Shade & Shadecloth
As a Society we promote sun-hardened plants and growing in full sun conditions. However, in some locations some common sense must be applied in certain circumstances, particularly in extremely hot conditions such as we experienced in the last summer.
In the eastern hills, which is primarily ironstone and granite country, temperatures in the January – March period are invariably above Mt Lawley readings by 2 – 3°C. Seldom does an afternoon sea breeze prevail! Protect your plants by either providing natural shade under a tree or by using shade cloth.
During a fortnight long hot spell in November 2013 I lost 60 new divisions by not reacting quickly enough by providing some relief.
TENDING YOUR GERBERAS – JANUARY / FEBRUARY / MARCH
These are traditionally hot months. In addition to the sun protection stated above, you will need to give a your gerberas a good drink each day and regular fertilising as nutrients can be lost with the added watering. Gerberas in the ground will benefit from mulching to protect the roots and keep moisture in. Keep mulch away from the crown as heat may build up and “cook” the plant!
Drooping of leaves and flowers may occur through the day but the plant will recover once water is given and the day cools.
Mid Feb – March increase the fertilising routine to ready your show blooms!
If you have a pot that shows signs of drying out, stand it in water in a half full ice-cream container overnight.
LEGIONELLA – THREAT TO GARDENERS
Excerpt from an article by Katie Hampson – West Australian Sept 17 2014
In WA there is, on average, 70 cases a year of the potentially fatal strain Legionella longbeachae which can be found in potting mixes, compost heaps, mulches, soil conditioners and composted manures.
It generally affects the lungs, causing severe pneumonia and the bacteria is most likely to attack the over 50's gardeners, smokers and those with weakened immune systems. It is spread by inhaling dust from contaminated matter or ingestion from hand to mouth.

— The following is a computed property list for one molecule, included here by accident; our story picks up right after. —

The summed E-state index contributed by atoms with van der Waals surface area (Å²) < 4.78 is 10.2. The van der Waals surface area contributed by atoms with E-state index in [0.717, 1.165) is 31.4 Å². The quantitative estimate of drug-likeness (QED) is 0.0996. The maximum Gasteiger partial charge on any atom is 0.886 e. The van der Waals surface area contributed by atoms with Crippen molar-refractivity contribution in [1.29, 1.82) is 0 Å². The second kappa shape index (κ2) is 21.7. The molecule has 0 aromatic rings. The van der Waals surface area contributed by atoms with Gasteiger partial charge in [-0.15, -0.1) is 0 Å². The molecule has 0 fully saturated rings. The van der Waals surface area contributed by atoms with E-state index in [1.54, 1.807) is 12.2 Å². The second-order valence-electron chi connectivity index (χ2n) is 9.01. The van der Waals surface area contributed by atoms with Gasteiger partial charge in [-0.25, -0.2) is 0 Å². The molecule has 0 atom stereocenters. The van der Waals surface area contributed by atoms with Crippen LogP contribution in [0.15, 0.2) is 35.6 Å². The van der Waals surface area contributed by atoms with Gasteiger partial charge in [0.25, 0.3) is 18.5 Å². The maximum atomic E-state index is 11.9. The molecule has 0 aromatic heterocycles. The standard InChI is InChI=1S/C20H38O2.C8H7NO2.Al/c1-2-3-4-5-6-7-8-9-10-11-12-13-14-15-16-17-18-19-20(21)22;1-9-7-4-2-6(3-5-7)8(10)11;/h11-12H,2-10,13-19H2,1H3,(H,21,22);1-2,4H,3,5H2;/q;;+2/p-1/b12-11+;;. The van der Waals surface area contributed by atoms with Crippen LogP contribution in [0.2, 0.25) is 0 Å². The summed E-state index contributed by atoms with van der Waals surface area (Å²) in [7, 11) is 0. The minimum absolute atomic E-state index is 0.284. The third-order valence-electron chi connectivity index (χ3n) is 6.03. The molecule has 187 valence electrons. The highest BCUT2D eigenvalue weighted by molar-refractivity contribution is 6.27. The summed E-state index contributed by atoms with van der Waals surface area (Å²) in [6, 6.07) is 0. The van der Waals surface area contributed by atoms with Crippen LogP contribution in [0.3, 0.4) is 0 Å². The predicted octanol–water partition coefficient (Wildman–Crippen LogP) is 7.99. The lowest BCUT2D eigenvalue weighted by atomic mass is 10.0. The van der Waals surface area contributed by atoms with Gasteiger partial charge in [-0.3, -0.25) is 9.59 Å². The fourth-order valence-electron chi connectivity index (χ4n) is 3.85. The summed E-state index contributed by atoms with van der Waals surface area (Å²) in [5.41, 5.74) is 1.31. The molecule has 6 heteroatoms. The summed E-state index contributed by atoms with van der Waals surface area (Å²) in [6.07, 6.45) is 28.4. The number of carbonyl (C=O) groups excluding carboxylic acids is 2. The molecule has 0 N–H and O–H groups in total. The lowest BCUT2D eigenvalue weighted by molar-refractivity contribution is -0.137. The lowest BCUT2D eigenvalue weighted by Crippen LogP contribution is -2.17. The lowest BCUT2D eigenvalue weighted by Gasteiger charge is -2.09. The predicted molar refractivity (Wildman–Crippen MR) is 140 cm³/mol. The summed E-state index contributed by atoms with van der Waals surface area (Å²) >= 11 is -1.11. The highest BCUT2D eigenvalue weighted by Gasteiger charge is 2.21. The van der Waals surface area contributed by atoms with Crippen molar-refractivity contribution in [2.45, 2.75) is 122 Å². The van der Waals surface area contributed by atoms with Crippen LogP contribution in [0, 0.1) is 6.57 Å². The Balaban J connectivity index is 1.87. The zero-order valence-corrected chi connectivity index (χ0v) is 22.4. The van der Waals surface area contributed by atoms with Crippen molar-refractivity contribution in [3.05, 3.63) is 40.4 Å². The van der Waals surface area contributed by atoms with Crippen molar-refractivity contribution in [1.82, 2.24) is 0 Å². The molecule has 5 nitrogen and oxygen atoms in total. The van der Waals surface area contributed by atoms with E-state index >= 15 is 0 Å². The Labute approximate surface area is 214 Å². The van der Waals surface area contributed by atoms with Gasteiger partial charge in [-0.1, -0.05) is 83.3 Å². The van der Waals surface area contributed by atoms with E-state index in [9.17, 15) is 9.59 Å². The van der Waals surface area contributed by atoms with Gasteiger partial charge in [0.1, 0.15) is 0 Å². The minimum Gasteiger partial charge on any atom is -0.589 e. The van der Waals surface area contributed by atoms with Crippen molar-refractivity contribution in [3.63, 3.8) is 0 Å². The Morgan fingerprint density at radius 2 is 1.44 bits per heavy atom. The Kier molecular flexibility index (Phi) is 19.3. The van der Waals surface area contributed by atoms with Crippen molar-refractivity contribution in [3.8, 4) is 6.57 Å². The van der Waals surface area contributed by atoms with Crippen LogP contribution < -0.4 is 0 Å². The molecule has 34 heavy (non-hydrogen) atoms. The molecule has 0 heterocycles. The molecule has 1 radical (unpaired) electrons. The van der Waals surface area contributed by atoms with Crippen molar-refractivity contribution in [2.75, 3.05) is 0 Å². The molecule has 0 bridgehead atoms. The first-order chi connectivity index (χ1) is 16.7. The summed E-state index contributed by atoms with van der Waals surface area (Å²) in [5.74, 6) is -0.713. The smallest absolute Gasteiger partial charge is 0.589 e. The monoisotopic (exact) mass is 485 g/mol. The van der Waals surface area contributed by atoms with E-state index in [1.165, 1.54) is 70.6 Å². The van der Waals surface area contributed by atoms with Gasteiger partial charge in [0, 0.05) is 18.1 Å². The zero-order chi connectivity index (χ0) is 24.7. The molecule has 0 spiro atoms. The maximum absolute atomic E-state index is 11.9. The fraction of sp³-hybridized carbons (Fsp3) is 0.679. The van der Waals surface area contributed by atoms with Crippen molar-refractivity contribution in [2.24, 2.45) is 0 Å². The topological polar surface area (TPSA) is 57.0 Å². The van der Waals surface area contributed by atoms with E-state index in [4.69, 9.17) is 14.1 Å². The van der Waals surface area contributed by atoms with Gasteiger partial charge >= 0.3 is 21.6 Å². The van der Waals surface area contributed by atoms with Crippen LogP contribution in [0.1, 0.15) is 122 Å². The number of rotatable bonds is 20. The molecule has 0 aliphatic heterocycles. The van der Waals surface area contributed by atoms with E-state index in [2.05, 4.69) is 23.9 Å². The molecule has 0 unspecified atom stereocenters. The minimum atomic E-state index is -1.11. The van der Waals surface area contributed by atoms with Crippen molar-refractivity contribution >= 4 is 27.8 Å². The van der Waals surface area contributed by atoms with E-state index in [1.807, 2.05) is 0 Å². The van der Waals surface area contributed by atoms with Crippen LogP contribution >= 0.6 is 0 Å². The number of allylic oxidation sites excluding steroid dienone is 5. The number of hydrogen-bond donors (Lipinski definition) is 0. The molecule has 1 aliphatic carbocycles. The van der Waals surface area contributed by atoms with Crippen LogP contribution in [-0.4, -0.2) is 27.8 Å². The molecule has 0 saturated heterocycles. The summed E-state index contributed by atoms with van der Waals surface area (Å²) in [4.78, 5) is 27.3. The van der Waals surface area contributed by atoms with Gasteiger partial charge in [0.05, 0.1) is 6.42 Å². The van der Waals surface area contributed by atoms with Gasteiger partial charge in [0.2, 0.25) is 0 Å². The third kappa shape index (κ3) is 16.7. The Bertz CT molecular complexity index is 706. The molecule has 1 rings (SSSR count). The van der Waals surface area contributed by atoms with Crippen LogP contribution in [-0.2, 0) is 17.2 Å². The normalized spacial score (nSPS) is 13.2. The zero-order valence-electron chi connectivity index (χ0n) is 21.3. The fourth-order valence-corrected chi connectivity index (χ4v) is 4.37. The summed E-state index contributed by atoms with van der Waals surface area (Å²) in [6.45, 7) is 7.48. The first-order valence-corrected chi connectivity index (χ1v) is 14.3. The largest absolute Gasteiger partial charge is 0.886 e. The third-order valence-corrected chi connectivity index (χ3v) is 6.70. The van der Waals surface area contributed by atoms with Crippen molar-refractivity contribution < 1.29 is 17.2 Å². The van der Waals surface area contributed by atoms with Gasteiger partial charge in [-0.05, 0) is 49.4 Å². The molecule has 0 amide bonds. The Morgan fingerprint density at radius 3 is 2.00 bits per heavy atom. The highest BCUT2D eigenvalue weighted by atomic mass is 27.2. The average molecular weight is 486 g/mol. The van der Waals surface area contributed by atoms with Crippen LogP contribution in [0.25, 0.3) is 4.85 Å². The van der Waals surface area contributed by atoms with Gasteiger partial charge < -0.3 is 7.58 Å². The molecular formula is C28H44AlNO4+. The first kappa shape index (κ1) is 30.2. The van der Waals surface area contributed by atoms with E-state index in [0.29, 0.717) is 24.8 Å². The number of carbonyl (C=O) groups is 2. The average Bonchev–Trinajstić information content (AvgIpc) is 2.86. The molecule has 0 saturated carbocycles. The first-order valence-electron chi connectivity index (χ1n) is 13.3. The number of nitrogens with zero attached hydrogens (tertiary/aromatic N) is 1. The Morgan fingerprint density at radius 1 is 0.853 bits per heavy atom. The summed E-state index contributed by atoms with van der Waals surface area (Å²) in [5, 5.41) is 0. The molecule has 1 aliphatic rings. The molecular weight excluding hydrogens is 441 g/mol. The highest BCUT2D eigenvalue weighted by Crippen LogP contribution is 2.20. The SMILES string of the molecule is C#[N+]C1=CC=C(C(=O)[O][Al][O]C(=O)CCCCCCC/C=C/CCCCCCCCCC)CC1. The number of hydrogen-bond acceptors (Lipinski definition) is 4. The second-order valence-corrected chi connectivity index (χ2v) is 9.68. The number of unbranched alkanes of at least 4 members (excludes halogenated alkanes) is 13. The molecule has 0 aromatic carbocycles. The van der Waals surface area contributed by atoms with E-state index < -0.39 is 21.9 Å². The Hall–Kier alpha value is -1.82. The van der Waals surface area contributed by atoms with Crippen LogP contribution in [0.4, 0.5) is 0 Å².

According to Llew Withers, manager of applied environmental health at the WA Department of Health, all gardeners should wear gloves and a face mask to avoid inhaling the dangerous aerosols of these substances. They should keep the mix damp while in use and wash hands thoroughly after handling garden products. Cases of Legionella longbeachae are prevalent in WA due to complacency when handling potting mix and blended soils.
He said most people do not realise that the primary component of potting mix and blended soil is human waste – sewage sludge. People need to be aware that handling human or animal manures need to be aware they can catch all sorts of diseases if not vigilant with hygiene.
Early symptoms of Legionella longbeachae are often like a severe flu. They may include fever, chills, a dry cough, severe headache and tiredness, loss of appetite and shortness of breath. In acute cases, the bodily system may be affected, leading to diarrhea, vomiting, mental confusion and even kidney failure.
While there is no vaccine, patients who sought medical attention early were given antibiotics and began to improve within 3-5 days with treatment lasting 10-14 days. Scientist are not sure why there are so many more cases in WA compared with other parts of the world but gardening soils now feature warning labels.
It is recommended to wear a mask and to open potting mix bags to let them “breathe” before use. If the bag has been sitting in the sun for a prolonged period and contains Legionella it will have grown and multiplied and opening the bag will release the bacteria into the air.
Contribution: Barry Schoch